By James Mintert and Michael Langemeier
The May Ag Economy Barometer reading of 101 was 14 points lower than a month earlier and was the lowest barometer reading since October 2016. The Ag Economy Barometer is a measure of agricultural producer sentiment based upon a nationwide survey of 400 U.S. agricultural producers.
For the second month in a row, the decline in farmer sentiment was attributable to big declines in both the Index of Current Conditions, which fell from 99 in April to 84 in May, and the Index of Future Expectations, which fell from 123 in April to 108 in May. This month’s declines in the barometer and in its two sub-indices effectively erased all of the large improvement in farmer sentiment that took place following the November 2016 election. This month’s survey was conducted in mid-May, in the midst of a wet spring planting season, but prior to USDA’s announcement that a second round of trade dispute payments would be made to U.S. crop producers in 2019.
To invest or not to invest
Ag producers’ sentiment regarding the advisability of making large investments in their farming operations, measured by the Large Farm Investment Index, collapsed to a reading of 37 in May, 11 points lower than in April and 23 points lower than a year earlier. The Large Farm Investment Index’s May reading was its lowest value since data collection began in fall 2015. Although the Large Farm Investment Index has ebbed and flowed over the last year, it has trended lower since the start of 2019 when the index stood at 62.
Farmer sentiment regarding farmland values provides insight into both their short-run and longer-term view of the agricultural economy. Since the beginning of 2019, the percentage of farmers that expect farmland values to decline over the course of the upcoming year has been increasing, rising from 21% in January to 25% in March and most recently 30% in May.
Sentiment regarding the longer-run movement in farmland values has also waned, especially since March. In May, just 39% of producers said they expect farmland values to rise over the next five years, compared to 48% that expected rising values on the March survey. The shift in longer-run sentiment was primarily attributable to movement away from expecting farmland values to increase towards expecting farmland values to remain about the same.
How about equity position?
Periodically, we ask producers whether they expect farmers’ equity position to improve, diminish, or stay the same over the next 12 months. Responses to this question provide a guide with respect to farmers’ overall assessment of profitability in the production agriculture sector. Throughout the history of our surveys, farmers have not been very optimistic regarding future changes in farmers’ equity position with more than one-third of respondents consistently expecting farmers’ equity to decline. With that caveat in mind, producers exhibited a noticeably more negative view in May than the last time we posed this question back in February. In May, 55% of respondents told us they expect farmers’ equity to decline over the next year, up from 39% that felt that way in February and 35% that felt that way a year earlier.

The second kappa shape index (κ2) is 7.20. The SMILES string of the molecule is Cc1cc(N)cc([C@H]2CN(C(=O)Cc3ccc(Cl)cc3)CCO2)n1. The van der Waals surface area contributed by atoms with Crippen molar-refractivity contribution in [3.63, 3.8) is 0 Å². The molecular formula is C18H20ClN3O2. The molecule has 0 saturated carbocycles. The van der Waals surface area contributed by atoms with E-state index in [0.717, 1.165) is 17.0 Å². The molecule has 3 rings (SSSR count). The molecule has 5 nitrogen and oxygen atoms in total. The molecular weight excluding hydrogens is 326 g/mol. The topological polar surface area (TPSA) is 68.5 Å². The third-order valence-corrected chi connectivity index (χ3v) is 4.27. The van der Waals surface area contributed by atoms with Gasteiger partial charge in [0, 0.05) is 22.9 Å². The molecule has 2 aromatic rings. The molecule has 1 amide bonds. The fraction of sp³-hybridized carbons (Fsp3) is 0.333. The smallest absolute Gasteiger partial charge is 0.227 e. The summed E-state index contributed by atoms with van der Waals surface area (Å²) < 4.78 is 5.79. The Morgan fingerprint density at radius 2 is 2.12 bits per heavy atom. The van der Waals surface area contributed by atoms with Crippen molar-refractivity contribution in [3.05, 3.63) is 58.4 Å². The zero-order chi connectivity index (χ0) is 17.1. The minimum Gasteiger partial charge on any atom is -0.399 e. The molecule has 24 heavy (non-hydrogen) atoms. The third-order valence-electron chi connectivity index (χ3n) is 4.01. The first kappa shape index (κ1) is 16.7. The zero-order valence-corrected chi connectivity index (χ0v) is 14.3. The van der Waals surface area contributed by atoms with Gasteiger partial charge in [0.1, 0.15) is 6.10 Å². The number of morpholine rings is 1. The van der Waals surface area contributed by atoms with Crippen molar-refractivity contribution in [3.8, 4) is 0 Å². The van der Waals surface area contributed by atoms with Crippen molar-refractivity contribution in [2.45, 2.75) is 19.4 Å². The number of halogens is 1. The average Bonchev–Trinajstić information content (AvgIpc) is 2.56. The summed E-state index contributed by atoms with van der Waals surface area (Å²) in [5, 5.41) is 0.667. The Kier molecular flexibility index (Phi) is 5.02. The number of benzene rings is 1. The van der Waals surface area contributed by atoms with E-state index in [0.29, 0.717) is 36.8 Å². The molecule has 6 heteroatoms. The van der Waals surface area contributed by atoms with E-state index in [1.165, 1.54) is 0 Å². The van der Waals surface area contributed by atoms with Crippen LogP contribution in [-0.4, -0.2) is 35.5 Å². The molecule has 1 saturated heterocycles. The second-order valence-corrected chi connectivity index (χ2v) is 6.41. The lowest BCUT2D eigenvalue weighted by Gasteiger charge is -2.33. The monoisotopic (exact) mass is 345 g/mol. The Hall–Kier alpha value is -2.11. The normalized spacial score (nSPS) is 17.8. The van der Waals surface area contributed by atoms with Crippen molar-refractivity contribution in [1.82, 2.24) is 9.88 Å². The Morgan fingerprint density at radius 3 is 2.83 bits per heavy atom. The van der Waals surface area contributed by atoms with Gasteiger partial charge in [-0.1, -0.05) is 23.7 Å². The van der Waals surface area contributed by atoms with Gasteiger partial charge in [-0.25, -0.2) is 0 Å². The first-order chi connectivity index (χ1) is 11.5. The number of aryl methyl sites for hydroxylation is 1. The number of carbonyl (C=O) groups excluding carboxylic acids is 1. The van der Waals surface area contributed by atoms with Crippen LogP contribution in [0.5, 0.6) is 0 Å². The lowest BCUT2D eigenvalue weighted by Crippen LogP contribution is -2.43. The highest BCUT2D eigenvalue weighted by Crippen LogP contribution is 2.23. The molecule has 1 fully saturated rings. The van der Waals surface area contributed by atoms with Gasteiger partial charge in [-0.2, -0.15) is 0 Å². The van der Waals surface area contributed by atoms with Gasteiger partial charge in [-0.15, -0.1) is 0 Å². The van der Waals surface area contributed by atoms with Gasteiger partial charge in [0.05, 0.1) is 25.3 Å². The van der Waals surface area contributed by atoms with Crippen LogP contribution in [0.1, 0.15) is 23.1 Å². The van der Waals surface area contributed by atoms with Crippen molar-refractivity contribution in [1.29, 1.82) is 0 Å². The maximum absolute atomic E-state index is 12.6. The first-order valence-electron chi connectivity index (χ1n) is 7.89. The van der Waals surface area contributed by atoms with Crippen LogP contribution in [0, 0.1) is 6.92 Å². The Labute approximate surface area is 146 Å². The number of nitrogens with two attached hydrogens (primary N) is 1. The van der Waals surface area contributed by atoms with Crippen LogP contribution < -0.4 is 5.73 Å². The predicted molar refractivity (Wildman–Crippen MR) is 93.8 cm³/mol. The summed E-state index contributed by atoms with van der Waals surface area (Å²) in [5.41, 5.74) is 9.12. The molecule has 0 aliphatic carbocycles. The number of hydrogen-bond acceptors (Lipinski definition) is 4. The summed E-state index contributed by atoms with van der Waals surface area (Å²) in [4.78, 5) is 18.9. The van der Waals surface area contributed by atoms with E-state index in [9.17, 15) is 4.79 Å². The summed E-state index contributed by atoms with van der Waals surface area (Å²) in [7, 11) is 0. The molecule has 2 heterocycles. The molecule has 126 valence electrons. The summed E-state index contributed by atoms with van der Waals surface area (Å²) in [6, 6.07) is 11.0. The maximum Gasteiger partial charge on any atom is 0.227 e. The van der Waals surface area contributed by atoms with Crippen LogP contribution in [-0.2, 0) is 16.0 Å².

The trade impact
One source of anxiety for U.S. farmers continues to be uncertainty about agricultural trade. Over the last three months we’ve been asking survey respondents two questions about the trade dispute with China to ascertain how optimistic or pessimistic they are regarding future trade prospects. The first question focuses on the percentage of producers that expect the soybean trade dispute with China to be resolved by July 1, which has declined rapidly. On the March survey 45% of respondents expected the dispute to be resolved by July 1, but that percentage declined to 28% in April. On the May survey, just 20% of farmers in our survey said they expect the dispute to be resolved by July 1.
The second question we have been tracking with respect to trade is focused on whether or not producers expect the trade dispute with China to ultimately be resolved in a way that benefits U.S. agriculture. In March just over three-fourths (77%) of respondents told us they expected a favorable outcome to the trade dispute. That percentage declined to 71% in April and, on the May survey, approximately two-thirds (65%) of respondents said they still expect a favorable outcome for U.S. agriculture.